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5 Tips for Online Learning in a New Country

Sara Capella
February 9, 2021
Moher cliffs of Ireland.

By now, we are all very familiar with online learning.  Hopefully, by the time you read this, your lectures abroad will be in-person, but it may be the case that they start online and transition to in-person or vice versa.  It is better to be prepared and I have been the guinea pig so you don’t have to!  Here are some tips to make the transition into online learning abroad a little easier.  

 

1. Communicate with your professors

Before classes start or within the first week, reach out to your Professors and introduce yourself, as well as ask any questions you may have about how the course is run.  My Professors did not post or email any information before class started, but some expected us to have lectures watched by class, so I am glad I emailed before and found this out before the first class.  Additionally, it is nice to build a rapport with the Professors before the class.  In all honesty, I think they appreciate it too, as they miss interacting with students.  You may also have a slightly different educational background than your peers and addressing that with the Professor is helpful, as they can recommend resources to make sure there are no learning gaps.  

 

2. Block off time for classes on your calendar

Even if your class does not meet regularly, block off the time that it should meet and either do your pre-recorded lectures during that time, meet with the Professor or a study group, or use that time to do the homework for the class.  Be sure that your calendar does not adjust the time because of the time zone difference.  Even though my computer and phone were set to Irish time, the Outlook calendar converted my phone calendar to EST, which means I was 5 hours late to my first class.  Go into settings and adjust the Outlook calendar time zone – trust me.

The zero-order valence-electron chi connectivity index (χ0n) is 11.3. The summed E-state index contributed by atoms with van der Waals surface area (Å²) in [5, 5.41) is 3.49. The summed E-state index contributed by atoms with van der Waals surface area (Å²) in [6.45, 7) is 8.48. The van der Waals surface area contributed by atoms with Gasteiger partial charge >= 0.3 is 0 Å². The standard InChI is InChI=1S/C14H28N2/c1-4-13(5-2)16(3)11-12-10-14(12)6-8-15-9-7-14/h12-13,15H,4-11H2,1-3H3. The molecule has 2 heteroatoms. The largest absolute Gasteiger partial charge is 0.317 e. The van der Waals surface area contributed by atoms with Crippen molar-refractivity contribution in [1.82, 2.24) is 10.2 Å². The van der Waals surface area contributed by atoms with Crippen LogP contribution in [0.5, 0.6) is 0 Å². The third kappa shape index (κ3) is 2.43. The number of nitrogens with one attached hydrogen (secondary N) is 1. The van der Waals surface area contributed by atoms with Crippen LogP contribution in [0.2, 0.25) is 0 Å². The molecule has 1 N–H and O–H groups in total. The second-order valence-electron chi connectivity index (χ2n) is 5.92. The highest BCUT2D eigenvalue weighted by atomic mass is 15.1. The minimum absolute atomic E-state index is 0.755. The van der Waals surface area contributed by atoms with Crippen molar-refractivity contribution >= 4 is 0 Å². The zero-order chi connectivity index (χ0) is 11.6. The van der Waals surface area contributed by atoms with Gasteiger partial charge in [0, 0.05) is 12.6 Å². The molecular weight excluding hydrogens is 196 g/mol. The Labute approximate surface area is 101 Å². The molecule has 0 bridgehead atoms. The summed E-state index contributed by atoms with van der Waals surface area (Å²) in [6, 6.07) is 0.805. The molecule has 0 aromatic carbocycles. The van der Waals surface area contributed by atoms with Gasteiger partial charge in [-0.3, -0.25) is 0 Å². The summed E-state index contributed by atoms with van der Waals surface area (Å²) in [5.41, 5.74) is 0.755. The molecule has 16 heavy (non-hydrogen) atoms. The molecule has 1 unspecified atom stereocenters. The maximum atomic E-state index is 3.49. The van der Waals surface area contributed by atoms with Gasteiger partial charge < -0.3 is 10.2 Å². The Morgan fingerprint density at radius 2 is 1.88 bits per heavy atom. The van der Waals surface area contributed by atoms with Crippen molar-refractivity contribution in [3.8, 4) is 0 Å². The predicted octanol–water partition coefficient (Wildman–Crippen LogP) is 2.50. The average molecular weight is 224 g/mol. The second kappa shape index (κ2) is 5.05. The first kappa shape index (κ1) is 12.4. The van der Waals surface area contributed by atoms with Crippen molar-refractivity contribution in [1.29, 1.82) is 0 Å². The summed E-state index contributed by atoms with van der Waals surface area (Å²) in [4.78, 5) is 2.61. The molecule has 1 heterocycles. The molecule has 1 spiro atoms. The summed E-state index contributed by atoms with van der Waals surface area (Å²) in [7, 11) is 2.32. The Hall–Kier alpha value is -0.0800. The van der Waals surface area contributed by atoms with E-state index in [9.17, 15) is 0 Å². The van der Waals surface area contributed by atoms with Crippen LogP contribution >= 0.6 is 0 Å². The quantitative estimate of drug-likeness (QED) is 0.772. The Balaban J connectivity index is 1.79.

3. Stay on top of your homework/lectures

Half of my classes do live lectures and the other do pre-recorded lectures.  It is so easy to push off the pre-recorded lectures, or even most (if not all) of my projects and homework, since they are all due during finals week.  Don’t do this.  Most classes (at least in Ireland) do what is called “continuous assessment”, which means you don’t have a final, but you get frequent quizzes that culminate to your grade.  If you are not staying up to date in your classes, you won’t be aware when the cumulative assessments are coming nor will you know what is on them.

 

4. Get familiar with the resources available to you

Unlike Northeastern, where the method of teaching is pretty uniform, here in Ireland, there is no uniformity in the method of teaching.  Microsoft Teams in the main resource for live lectures, which took time for me to get used to, as I am used to Zoom.  Some professors post the resources on Teams, while others post it on Canvas.  Canvas conference calls are also used, which I had no idea existed.  This one is more difficult because the audio only allows you to listen, so if you have a question, make sure to type it quickly!  There are also pre-recorded lectures.  My roommate had a teacher who was using the mouse to point to diagrams in the pre-recorded videos, but the mouse did not show up on the recording, so she had no idea what the Professor was pointing to – when something like this happens, refer to Step 1!

 

5. Interact in the class

This isn’t the case for everyone, but during my time doing distance learning at Northeastern, my classes were all very interactive.  Most people kept their cameras on, and whether the camera was on or not, people would ask a lot of questions, or just generally interact with the Professor and with their classmates.  In Ireland, my teacher asked people to do a thumbs up if they heard what he just said and a little under half of the students responded to the message with a thumbs up.  No one has their camera on, asks questions (whether over audio or in the chat), and I don’t think most people are even listening.  That being said, it can be a little uncomfortable to be the one to leave your camera on or ask questions, but it is so important because it keeps you engaged in that class.  Not only that, but other students recognize that, and I have had peers reach out to me with questions or to form study groups or be partners for a project, and if you are there with your camera off and never interact, you will never “meet” anyone.  For me at least, the majority of my semester will be fully online, and the only place I can “meet” other students is during class, and by interacting during class, I have been able to make some friends with students in my classes!